Fitzwater said Bush was ″elated″ at the finding.

″It has nothing to do with his heart. You treat the thyroid condition and that takes care of the fibrillation,″ Fitzwater said. ″It means that he doesn’t have to worry about exercise or stress or any of those things that are related to (heart) problems.″

On Tuesday, tests showed that Bush’s thyroid was secreting 10 percent to 20 percent too much hormone.

The thyroid is a small, butterfly-shaped gland in the front of the neck. It secretes hormones that help regulate the heart, liver, brain and muscle function.

A generally enlarged thyroid can cause a condition called Graves’ Disease, the disorder discovered last year in Mrs. Bush. Other problems can include one or more lobes of the gland being greatly enlarged and overactive. Still another possibility, though doctors said it was remote, is the presence of a tumor.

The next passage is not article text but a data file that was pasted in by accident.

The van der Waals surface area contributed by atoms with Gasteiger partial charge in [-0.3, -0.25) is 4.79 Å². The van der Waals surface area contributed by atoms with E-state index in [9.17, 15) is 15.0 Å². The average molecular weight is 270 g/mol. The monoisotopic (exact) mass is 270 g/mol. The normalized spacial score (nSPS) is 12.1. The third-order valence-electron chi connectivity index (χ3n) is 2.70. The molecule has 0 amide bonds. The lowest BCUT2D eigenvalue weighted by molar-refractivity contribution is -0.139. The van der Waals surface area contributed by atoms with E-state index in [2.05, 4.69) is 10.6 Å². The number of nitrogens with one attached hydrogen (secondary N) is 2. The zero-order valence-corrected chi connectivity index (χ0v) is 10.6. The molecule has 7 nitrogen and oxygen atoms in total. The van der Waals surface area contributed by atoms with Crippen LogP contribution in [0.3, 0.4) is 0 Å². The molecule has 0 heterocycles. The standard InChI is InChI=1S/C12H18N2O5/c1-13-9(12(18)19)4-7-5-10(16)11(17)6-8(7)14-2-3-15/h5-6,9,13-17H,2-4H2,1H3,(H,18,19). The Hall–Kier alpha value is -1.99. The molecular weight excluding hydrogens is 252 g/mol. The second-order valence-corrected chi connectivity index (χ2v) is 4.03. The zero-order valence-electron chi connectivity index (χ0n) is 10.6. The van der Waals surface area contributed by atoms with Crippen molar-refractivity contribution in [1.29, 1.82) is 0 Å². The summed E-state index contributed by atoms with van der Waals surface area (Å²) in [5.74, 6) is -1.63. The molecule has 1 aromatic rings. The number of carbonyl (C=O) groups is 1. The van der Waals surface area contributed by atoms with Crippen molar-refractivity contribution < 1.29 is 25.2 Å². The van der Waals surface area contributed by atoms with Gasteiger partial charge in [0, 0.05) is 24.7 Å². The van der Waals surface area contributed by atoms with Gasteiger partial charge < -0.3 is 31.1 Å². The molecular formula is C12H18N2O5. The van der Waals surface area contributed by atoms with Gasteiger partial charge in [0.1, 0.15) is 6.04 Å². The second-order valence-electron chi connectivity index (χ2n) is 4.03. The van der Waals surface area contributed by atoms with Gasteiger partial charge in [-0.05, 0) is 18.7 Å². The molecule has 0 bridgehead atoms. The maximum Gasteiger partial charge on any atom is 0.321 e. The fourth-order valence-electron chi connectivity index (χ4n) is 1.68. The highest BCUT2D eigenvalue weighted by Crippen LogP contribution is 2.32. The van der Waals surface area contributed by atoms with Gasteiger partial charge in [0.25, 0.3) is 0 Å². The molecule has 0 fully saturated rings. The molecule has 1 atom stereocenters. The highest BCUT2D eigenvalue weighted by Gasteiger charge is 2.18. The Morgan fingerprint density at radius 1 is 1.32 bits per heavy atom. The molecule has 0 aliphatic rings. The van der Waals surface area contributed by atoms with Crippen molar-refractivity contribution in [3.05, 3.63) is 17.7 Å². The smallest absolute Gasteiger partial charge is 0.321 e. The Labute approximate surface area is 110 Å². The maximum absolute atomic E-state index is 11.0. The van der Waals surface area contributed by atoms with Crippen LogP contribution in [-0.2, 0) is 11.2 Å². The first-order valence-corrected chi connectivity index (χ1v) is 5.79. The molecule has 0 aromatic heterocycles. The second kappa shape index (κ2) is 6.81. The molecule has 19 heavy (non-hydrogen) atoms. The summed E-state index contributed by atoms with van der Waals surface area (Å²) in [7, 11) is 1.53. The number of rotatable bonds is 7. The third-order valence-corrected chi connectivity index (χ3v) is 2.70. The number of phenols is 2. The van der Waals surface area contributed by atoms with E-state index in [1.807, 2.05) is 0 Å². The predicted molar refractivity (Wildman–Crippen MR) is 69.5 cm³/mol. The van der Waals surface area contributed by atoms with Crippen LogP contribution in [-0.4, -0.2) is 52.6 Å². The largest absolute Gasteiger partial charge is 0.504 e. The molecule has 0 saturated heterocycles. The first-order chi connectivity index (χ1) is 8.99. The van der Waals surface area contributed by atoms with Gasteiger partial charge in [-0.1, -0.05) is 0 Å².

Dr. Kenneth Burman, an Army colonel and the Walter Reed thyroid expert who also is treating Mrs. Bush, was brought in to consult on the president’s treatment.

Depending on what is found in the tests today and later, Burman said Bush’s condition will be corrected in one of three ways:

-A radioactive iodine cocktail designed to destroy cells in his thyroid gland and thus reduce the amount of hormone secreted.

-An anti-thyroid drug that will neutralize the excess hormone.

-Surgery that would remove part or all of the gland.

A fourth possibility, said Burman, is that the gland has a transitory inflammation that will resolve itself.

Lee quickly discounted the surgical possibility.

″The chances of President Bush being operated on is basically nil,″ he said.

Lee said there had been some clues about his thyroid condition. The president had always had trouble losing weight because of his hearty appetite, the doctor said, but ″within the last week or two, he has lost three or four pounds more than anyone would have expected.″

Moreover, he said, there had been episodes of weakness while jogging that go back two or three weeks.

″We would gather that this disease has had an onset only for the last six to 12 weeks,″ said Lee.